Large Spotted Genet

Genetta maculata

The Large Spotted Genet is a great example of dynamite in a small package. These lithe omnivores weigh only around 1 – 3kg, are around a meter long (including the tail) and stand just 15cm high at the shoulder, but they’re skilled predators of anything up to the size of hares, small crocodiles and guineafowl and include such varied fair as invertebrates, amphibians, reptiles, fish, crabs, rodents carrion and fruit in their diet. Large Spotted Genets inhabit mesic savannas, riverine woodlands and forests.

Large Spotted Genets are nocturnal and very rarely seen in the daylight, usually only becoming active well after nightfall. By day they hide in thickets, holes in trees, crevices among boulders, tunnels dug by other animals and even in the roofs of buildings. Though they are excellent climbers and can jump distances of up to 4m between trees, they do most of their hunting on the ground. They are mostly solitary, any groupings encountered being either a mating pair or mother with young.

Females give birth to between 1 and 5 pups in spring and summer after a two month gestation period. The young are weaned at 2 months after birth, but will remain with their mother until they are around 6 months old. They are fully grown by about 11 months and have a life expectancy of between 8 and 14 years in the wild. Large Spotted Genets fall prey to a wide range of predators, including large owls, pythons, leopards, caracal and jackals.

The IUCN lists the Large Spotted Genet as being of least concern. It occurs from Kwazulu-Natal, through Mpumalanga and the eastern half of the Limpopo Province, through much of our neighbouring states to the north and throughout central and eastern Africa as far as Burkina Faso in the west and Eritrea in the northeast.

The Cape Genet, or South African Large Spotted Genet (Genetta tigrina), which occurs from the Western Cape along the coast and adjacent interior as far north as Durban in Kwazulu-Natal, is difficult to distinguish from the Common Large Spotted Genet (G. maculata) and is considered the same species by some authorities.

 

33 thoughts on “Large Spotted Genet

  1. Nature on the Edge

    Lovely informative post in these elusive creatures. The Viverridae tend not to be in the limelight as the cat family, but as you remark like β€˜dynamite’ in a small package. I was curious to find out more on the Binturongs when recently visiting SE Asia – had information boards and pics up of them in the botanical garden in Singapore, but I think well gone – all eaten. And civets were implicated in the SARS epidemic in 2003.
    Fortunate to have visits from the Western Cape large spotted genets. They become quite bold and will jump up through windows to prowl in kitchens. Love their long-bodied elegance and that banded tail. So agile and nimble!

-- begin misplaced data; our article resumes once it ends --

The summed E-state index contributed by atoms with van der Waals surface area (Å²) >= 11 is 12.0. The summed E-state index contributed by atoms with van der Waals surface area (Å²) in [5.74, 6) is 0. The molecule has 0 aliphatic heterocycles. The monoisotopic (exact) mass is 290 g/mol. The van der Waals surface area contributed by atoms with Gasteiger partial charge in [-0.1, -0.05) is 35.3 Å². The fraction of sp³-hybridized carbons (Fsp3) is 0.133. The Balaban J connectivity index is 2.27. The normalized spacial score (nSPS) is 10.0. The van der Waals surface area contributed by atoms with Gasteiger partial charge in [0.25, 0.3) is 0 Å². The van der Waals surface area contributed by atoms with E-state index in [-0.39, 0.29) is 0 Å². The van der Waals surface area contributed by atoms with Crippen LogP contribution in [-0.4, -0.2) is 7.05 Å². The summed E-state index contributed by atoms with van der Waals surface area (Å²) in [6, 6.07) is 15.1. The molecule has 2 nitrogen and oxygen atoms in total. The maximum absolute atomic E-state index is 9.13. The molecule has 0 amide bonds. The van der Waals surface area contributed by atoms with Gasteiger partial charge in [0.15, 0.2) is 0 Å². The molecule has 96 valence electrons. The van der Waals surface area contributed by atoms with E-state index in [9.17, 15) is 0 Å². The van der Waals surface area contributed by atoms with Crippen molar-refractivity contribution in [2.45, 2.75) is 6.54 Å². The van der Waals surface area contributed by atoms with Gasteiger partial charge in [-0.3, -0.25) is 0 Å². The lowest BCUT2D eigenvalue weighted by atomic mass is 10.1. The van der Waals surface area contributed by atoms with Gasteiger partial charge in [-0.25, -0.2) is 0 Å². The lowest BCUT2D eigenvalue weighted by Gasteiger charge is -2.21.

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    1. de Wets Wild Post author

      Wow, Liz. what an interesting house guest a genet makes! I’ve never seen a Cape Genet for myself – are they easily distinguishable from the Large-spotted variety, or do they look very similar?

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        1. de Wets Wild Post author

          We’re hoping to visit the Garden Route and a few other National Parks in the Western and Eastern Cape again in December; and hopefully we’ll have the chance to see one of them too then!

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            1. de Wets Wild Post author

              Unfortunately this time it looks as if we are going to miss out on Cape Town, about which I am really sad – closest we’ll probably get is Agulhas and Bontebok.

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          1. naturebackin

            Oh that is interesting that they live around Pretoria. Here they live on the margins of the plantations – most gardens can be risky for them because of dogs. I heard of someone in the neighbourhood who kept free-range guineapigs and rabbits that she had rescued. Their shelter was in the form of upside-down car-tire dog beds. One morning she went out and turned over the guineapigs shelter only to uncover a very sleepy and very full genet inside sleeping off its meal! Fortunately she was very understanding of the genet’s point of view!

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  2. Anne

    I always feel privileged to see a genet. We once had one close to where we were camping at Tsitsikamma – when one could still camp under the trees (chalets now take up that space) – which we saw several nights running; quite splendid.

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    1. de Wets Wild Post author

      Ek dink soos met meeste wilde diere moet mens hul liefs los om hul gang te gaan – as jy hulle in n hoek dwing gaan hulle hulself verdedig en mense is maar pieperig… πŸ˜‰

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